INTERVIEW: Lebanese filmmaker Nadine Labaki on heading a Cannes jury and the surprise success of 'Capernaum' in China

1 / 2
Nadine Labaki with "Capernaum" star Zain Al-Rafeea in California. (File/Getty Images)
2 / 2
Nadine Labaki at the Cannes Film Festival on May 16, 2019. (Getty Images)
Updated 24 May 2019
0

INTERVIEW: Lebanese filmmaker Nadine Labaki on heading a Cannes jury and the surprise success of 'Capernaum' in China

  • Labaki is currently serving as the president of the Un Certain Regard jury, the first Arab to do so
  • “Capernaum” has become an unexpected blockbuster in China, reportedly grossing $44 million in just over two weeks

DUBAI: The success that Lebanese director Nadine Labaki’s third film, “Capernaum,” continues to find across the world is astounding — even to her. Just one year ago, “Capernaum” won the Jury Prize at the Cannes Film Festival — a jury chaired by Cate Blanchett — after a 15-minute standing ovation. The film went on to be nominated for both a Golden Globe and an Academy Award for Best Foreign Film, with Labaki becoming the first woman from the Arab world to receive that honor. Now, perhaps most surprisingly, “Capernaum” has become an unexpected blockbuster in China, reportedly grossing $44 million in just over two weeks.
“It’s crazy! I can’t believe it! I really can’t. Why there? It’s all very new, so I still don’t know what it means exactly, but we’re soon going to find out,” Labaki tells Arab News in Cannes.
With its success in China, along with the US, Middle East and across Europe, “Capernaum” has reportedly become the highest grossing Arabic-language film in history.
“There’s been rumors going on for the past two to three days, and it’s like, ‘What?’ I still can’t believe it. It’s living proof that an Arab film with no actors can actually be a box office hit — can actually return money, make money for investors. You know how much we’re struggling in the Arab world to make films, find money, find funding, find investment. Especially for a Lebanese film,” Labaki says.
Labaki was in China just one month ago to show the film at the Beijing International Film Festival, and although the film got a rousing response in the room, she didn’t feel the reaction was any stronger than anywhere else the film has shown.
“Maybe it’s because there’s more than a billion people in China, but even the distributor is saying it’s working like any big blockbuster movie,” says Labaki.
The Chinese release of the film has one major difference from other cuts. The original version of the film tells the story of a young boy named Zain El Hajj (played by Zain Al-Rafeea) struggling to survive on the streets of Lebanon with the help of a young Ethiopian immigrant named Rahil and her undocumented infant son Yonas, dreaming of escaping as a refugee to Sweden. The story is not far from Al-Rafeea’s real-life situation at the time — he is a Syrian refugee. Since the film’s release, though, Al-Rafeea and his family have been relocated to Norway, something the Chinese release includes at the end of the film as a short visual report.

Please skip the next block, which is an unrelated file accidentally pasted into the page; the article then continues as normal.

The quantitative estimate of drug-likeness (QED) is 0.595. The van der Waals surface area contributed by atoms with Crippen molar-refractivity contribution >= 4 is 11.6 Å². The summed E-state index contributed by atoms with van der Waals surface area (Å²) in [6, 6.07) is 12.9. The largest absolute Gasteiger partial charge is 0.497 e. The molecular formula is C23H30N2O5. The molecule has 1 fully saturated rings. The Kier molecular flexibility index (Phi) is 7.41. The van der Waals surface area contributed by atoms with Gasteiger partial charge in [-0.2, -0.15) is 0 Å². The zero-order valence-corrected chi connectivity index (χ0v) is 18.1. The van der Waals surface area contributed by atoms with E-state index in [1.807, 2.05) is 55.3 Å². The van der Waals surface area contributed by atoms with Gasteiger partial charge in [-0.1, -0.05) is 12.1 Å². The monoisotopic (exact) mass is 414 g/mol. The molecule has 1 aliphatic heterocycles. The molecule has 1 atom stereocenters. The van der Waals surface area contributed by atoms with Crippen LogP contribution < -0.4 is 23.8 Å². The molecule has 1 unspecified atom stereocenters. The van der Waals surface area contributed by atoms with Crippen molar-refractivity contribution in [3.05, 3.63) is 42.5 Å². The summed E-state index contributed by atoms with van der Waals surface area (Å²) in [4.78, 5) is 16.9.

“The film ends on his smile, and in a way there’s (now) a continuation of real life in that story. This is really happening, it’s not made up,” says Labaki. “That’s why we’re making a documentary around the film. Maybe it’s a way of comforting people, knowing that he’s alright, he’s good, he’s in a better place. Deep down, people know this kid is going through this in his real life, they know he’s not just an actor in this film.
“I think it’s comforting to know Zain is in a different place now. He’s travelled. He was dreaming of going to Sweden the whole time, and now he’s really in Norway. He has a new life, a new beginning, a new house. He’s going to school, all his family is with him,” she continues. “It’s a complete shift of destiny. Maybe the fact the distributor added this report after the film made people understand that this is a real story and a real struggle, and not just another film.”
Though this is a huge moment for Arab film in general, Labaki doesn’t believe that the success of “Capernaum” necessarily signals a greater appetite for Arab cinema worldwide.
“I don’t think it’s about (where the film comes from). It’s about good films. It has nothing to do with the identity of the film or the country it’s coming from, really. It doesn’t mean if this film worked in China that another Arab film will work in China,” she says. “Maybe there’s going to be more hope for Lebanese cinema in the sense that investors will be less afraid to invest in Lebanese films, but it’s about the script, the filmmaker, the craft, the know-how. This is what gives confidence to somebody.”
Speaking to Arab News at the renowned Hotel Barrière Le Majestic Cannes on one of the busiest days of the film festival, Labaki is currently serving as the president of the Un Certain Regard jury, the first Arab to do so. Labaki began her relationship with Cannes in 2004, writing and developing her first feature, “Caramel,” at the Cinéfoundation Residency before showcasing the film at the Director’s Fortnight in 2007. Both of Labaki’s subsequent films — “Where do We Go Now?” in 2011 and “Capernaum” in 2018 — debuted at the festival, each in increasingly competitive categories.